I say that with assurance and evidence provided by a scientific study. And this writer is happy that he lives in a state that ranks high on the “happy” list. If you will recall, I was rather “bummed” a few months ago, when another study ranked my current home city of Mobile, Alabama as a home for ugly men.
The two professors first relied on research from a 2005-2008 Behavioral Risk Factor Surveillance System random sample of 1.3 million United States citizens in which life-satisfaction in each U.S. state was measured. People were asked about their health and just how satisfied they were with their life. This provided a table of happiness by US State. But the survey is/was subjective. How do you rely on someone’s self declared level of happiness? How do you know they are telling the truth?
Wu and Oswald state, “Researchers have, for decades, longed for a more clearly external scientific check on, and corroboration of, well-being survey answers.”
The researchers discovered data conducted in 2003 by Stuart Gabriel and colleagues from UCLA which considered objective indicators for each individual State of the USA such as: precipitation; temperature; sunshine; coastal land; inland water; public land; National Parks; hazardous waste sites; environmental “greenness”; commuting time; violent crime; air quality; local taxes; cost of living and other factors. This allowed the creation of a rank order of US states showing which should provide the happiest living experience. This was truly external data that could be used to check Wu and Oswald’s survey study.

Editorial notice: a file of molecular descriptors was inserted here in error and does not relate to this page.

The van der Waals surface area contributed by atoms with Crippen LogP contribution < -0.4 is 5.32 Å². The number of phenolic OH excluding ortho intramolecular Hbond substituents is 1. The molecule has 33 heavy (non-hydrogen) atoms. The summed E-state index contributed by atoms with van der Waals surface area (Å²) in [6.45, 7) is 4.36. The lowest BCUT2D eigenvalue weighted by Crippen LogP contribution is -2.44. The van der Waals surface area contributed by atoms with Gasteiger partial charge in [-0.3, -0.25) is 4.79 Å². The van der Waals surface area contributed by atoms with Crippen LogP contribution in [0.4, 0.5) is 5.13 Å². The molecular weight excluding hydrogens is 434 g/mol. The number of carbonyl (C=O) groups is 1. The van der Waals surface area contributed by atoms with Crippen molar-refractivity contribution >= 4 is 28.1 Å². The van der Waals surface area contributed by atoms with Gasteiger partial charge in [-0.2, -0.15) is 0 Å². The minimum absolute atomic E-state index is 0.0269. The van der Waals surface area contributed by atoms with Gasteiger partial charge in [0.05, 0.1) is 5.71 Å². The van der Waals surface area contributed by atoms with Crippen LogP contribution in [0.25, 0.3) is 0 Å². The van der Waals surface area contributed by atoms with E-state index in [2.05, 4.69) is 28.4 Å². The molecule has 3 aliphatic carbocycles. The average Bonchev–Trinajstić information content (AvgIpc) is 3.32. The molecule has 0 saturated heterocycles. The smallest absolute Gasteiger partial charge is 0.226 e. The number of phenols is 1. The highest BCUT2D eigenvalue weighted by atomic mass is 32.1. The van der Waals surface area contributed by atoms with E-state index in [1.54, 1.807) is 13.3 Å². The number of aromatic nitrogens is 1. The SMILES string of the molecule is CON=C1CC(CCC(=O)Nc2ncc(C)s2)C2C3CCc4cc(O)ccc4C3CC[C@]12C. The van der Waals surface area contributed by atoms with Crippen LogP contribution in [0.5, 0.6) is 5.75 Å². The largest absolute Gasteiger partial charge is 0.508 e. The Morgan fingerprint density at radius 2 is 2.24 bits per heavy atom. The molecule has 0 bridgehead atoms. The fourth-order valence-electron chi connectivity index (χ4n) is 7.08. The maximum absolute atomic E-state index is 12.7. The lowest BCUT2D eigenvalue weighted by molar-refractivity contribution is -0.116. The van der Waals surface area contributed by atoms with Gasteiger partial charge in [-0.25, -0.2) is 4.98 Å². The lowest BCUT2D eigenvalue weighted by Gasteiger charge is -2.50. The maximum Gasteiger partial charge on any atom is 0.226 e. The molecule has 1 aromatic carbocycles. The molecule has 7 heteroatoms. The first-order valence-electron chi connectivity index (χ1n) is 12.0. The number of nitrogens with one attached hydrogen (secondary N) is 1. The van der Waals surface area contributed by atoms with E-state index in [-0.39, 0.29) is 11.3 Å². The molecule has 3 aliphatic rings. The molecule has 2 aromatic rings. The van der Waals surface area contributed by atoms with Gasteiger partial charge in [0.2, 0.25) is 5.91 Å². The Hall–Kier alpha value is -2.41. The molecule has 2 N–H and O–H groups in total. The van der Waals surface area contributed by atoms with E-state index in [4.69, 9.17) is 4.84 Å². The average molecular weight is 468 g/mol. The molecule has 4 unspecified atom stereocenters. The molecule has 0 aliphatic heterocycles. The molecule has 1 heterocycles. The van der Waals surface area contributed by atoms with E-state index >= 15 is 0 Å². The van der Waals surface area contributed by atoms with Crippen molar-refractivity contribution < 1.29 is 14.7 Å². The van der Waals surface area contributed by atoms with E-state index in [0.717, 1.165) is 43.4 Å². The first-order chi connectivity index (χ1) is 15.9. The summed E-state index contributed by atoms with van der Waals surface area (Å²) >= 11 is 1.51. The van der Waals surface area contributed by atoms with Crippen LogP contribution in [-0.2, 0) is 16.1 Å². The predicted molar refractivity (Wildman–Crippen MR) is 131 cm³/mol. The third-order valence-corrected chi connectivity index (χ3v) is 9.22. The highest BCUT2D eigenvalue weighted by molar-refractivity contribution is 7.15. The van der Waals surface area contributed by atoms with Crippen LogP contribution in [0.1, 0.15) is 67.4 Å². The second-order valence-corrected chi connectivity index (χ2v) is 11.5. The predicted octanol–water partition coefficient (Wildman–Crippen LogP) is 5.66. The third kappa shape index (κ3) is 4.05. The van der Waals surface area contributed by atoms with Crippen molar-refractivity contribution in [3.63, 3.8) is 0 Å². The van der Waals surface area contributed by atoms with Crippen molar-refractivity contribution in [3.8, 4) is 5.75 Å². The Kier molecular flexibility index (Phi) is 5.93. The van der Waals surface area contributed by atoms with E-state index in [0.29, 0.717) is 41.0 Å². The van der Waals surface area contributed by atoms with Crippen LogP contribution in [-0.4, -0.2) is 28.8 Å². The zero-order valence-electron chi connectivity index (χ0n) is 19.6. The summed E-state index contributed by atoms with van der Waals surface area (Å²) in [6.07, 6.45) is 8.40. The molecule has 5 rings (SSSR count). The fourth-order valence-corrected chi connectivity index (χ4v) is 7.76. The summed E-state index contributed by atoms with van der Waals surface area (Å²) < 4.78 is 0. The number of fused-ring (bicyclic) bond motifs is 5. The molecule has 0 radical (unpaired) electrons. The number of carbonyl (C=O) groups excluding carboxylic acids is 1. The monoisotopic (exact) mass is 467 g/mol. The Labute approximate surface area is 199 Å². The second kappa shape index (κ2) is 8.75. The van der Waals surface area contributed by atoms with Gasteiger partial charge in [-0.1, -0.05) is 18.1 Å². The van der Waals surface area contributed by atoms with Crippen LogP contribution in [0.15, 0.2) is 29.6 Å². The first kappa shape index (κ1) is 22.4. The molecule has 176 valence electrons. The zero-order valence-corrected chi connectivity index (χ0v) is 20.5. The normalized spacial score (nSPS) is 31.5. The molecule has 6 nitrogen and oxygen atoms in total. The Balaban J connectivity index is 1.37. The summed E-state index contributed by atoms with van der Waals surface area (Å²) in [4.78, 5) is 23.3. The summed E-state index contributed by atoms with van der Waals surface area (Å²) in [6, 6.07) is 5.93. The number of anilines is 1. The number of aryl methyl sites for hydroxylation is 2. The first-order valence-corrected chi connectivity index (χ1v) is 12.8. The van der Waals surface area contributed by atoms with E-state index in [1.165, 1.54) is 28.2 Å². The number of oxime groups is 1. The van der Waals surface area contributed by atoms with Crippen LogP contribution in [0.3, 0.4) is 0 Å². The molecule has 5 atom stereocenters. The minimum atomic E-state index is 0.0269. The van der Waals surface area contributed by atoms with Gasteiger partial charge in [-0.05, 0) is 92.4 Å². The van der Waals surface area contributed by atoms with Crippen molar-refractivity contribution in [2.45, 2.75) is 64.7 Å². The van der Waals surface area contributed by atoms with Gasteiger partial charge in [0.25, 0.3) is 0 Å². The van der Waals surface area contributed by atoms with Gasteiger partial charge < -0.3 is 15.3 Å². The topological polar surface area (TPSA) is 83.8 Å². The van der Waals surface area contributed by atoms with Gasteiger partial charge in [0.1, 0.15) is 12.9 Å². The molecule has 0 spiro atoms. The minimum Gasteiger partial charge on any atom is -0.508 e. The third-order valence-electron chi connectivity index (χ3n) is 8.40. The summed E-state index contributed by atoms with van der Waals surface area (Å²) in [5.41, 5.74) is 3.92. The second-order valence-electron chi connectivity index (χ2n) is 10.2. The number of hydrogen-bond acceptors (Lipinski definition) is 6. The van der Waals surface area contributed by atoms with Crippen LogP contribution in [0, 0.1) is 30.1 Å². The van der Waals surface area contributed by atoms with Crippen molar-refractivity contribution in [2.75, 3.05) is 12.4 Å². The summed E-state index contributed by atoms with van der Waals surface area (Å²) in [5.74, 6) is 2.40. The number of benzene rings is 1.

When the data was combined, Oswald and Wu discovered that people were telling the truth. The “happiness” answers matched the data that would logically define a happy place to live. Citizens who described themselves as happy and satisfied tended to live in areas where it was warm, safe, secure and the cost of living wasn’t a stone around their necks.
And yeah those big states, like California (46) have sunshine and New York (Dead Last) have opportunity but the researchers also say they have a self-non fulfilling prophecy of dissatisfaction and unhappiness, because people rushed to them to “be happy” and wind up in crowded cities with a high cost of living, crime, and resulting unhappiness from those factors and others.
I kinda felt sorry for New York Times writer, Clyde Haberman as he tried to justify his city’s ranking as Number 51 out of 51 on the list. New York is a unhappy place to live, but Haberman states unhappiness could be a good thing, “More important, might contentment be overrated? Seriously, isn’t restlessness, even outright discontent, often a catalyst for creativity?”
Sounds to me like New Yorkers are getting a small taste of being on an “Ugly List”.
So, where are the happiest places to live in the United States?
8. South Carolina
That’s right, Alabama is in the Top 10. My home state of Mississippi is Number 6 and one of my favorite cities, New Orleans; is in the #1 Happiest State in America. And this study was conducted before the Saints won the Super Bowl. In fact, six of the top ten states were in The South. It’s about time, Southern states land on a list that’s good and doesn’t rank them last. New York will have to “get over it”; this time.
I knew it all along, but now, Science proves I’m happy living in Alabama.